Allison Kilkenny: Unreported

Someone finally asks BP if they’re using dispersants to hide the size of the spill

Posted in BP, offshore drilling by allisonkilkenny on June 30, 2010

One of you, buy this t-shirt for Tony Hayward

I’ve been wondering when someone was going to ask this extremely obvious question. Regular readers of my blogs (particularly at my old T/S one) know that I’ve been following this story with much enthusiasm.

..Okay, some might say “psychotic devotion.”

But Anderson Cooper, bless his little, silver Vanderbilt-spawned head, finally interviewed someone capable of putting two and two together: Fred McCallister, an investment banker with Allegiance Capital Corporation, who is going to be testifying before the Senate Commerce, Science and Transportation Committee today.

ANDERSON COOPER: Fred McCallister joins us now.

Fred, why do you think that BP would prefer to use dispersants over skimmers?

FRED MCCALLISTER, VICE PRESIDENT, ALLEGIANCE CAPITAL CORPORATION: Anderson, thank you for having me on tonight.

The issue that BP is facing right now is whether to use what’s practices that are normal around the world, which is to try to cause the oil to come to the surface, and then deploy the right amount of equipment and the right type of equipment to gather that oil up and get it out of the Gulf.

Using the dispersants allows the oil to stay under the surface, and this accomplishes several purposes. It allows the — it makes it a lot more difficult to quantify the amount of oil that’s coming out, which has a direct impact on damages and royalties that have to be paid.

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Contractors raking in mad cash in wake of BP disaster

Posted in Barack Obama, BP, corporations, deregulation, environment, offshore drilling, regulation by allisonkilkenny on June 12, 2010

A rescue worker captures one oil-covered brown pelican off the coast of Louisiana. AP Photo

God, this is depressing. The industrial sector is just about extinct, corporations are fleeing the country to exploit cheap foreign labor, unions are gasping their last breaths, and 6.8 million Americans have been unemployed 27 weeks, or longer (the numbers are higher in places like Detriot, which has 30 percent unemployment, but the media doesn’t really focus on that reality).

But there is good news! Well, kind of. If your trade is oil spill clean-up, you’re experiencing a bonanza right now.

Hundreds of contractors and subcontractors are doing jobs both complex and mundane, whether it’s building the robots that BP sends 5,000 feet underwater to capture live video of the broken wellhead or providing boats to skim oil from the water’s surface. And then there is the cottage industry that has sprung up overnight to support the 24,600 cleanup workers, catering their meals, hauling away their trash and supplying portable toilets.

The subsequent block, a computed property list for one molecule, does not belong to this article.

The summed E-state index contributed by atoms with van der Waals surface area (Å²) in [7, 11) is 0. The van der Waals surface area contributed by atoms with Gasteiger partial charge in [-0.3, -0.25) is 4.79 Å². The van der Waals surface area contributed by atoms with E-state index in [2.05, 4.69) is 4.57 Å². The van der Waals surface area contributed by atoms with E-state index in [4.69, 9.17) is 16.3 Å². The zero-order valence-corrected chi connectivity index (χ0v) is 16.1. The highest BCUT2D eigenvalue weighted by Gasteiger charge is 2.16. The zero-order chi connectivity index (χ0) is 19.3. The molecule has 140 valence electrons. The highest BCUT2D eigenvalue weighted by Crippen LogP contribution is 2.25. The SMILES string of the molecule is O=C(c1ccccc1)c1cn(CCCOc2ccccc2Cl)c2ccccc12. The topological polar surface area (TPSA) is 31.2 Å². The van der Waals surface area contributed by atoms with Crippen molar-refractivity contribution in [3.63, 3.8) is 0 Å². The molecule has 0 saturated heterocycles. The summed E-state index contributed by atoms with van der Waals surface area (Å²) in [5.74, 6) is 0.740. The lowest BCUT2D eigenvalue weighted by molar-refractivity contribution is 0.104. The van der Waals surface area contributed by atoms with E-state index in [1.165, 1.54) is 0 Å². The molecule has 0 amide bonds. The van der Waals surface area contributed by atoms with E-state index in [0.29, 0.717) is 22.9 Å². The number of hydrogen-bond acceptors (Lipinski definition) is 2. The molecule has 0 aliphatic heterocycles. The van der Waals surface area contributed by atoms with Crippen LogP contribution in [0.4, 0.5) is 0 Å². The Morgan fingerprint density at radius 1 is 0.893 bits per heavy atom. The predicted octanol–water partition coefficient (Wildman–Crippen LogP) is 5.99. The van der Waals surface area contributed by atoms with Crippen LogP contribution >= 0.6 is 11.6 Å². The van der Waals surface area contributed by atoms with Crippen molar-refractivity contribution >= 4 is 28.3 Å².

“There’s money flowing in the streets,” said Michael E. Hoffman, director of research at Wunderlich Securities, a Memphis-based brokerage firm.

America may be losing the race to evolve technology, and alternative fuels, but at least we still lead the way in creating horrible catastrophes that our unemployed masses can then toil to clean up.

Ever the barometer of compassionate altruism, Wall Street immediately rushed to figure out who would be the winners of the BP disaster. The financial sector doesn’t price superfluous biological waste like sea turtles, or oceans because things like endangered pelicans don’t make the right people money. However, Wall Street does know how to price stuff like hundreds of thousands of gallons of toxic dispersants.

Within two weeks of the April 20 Deepwater Horizon explosion, the stock price of Clean Harbors, a Boston-based hazardous-waste management company, shot up more than 20 percent. During the same period, Nalco Holding Co., which makes the chemical dispersant Corexit, rose to nearly a year high.

Sure, Nalco, made a killing during the disaster. It helps that one of its board members, Rodney F. Chase, is a former BP board member. That cozy relationship provides Nalco with unique access to the big business of oil spill cleanup. The Wapost article doesn’t mention that stuff (why get messy?) but it does include this nugget: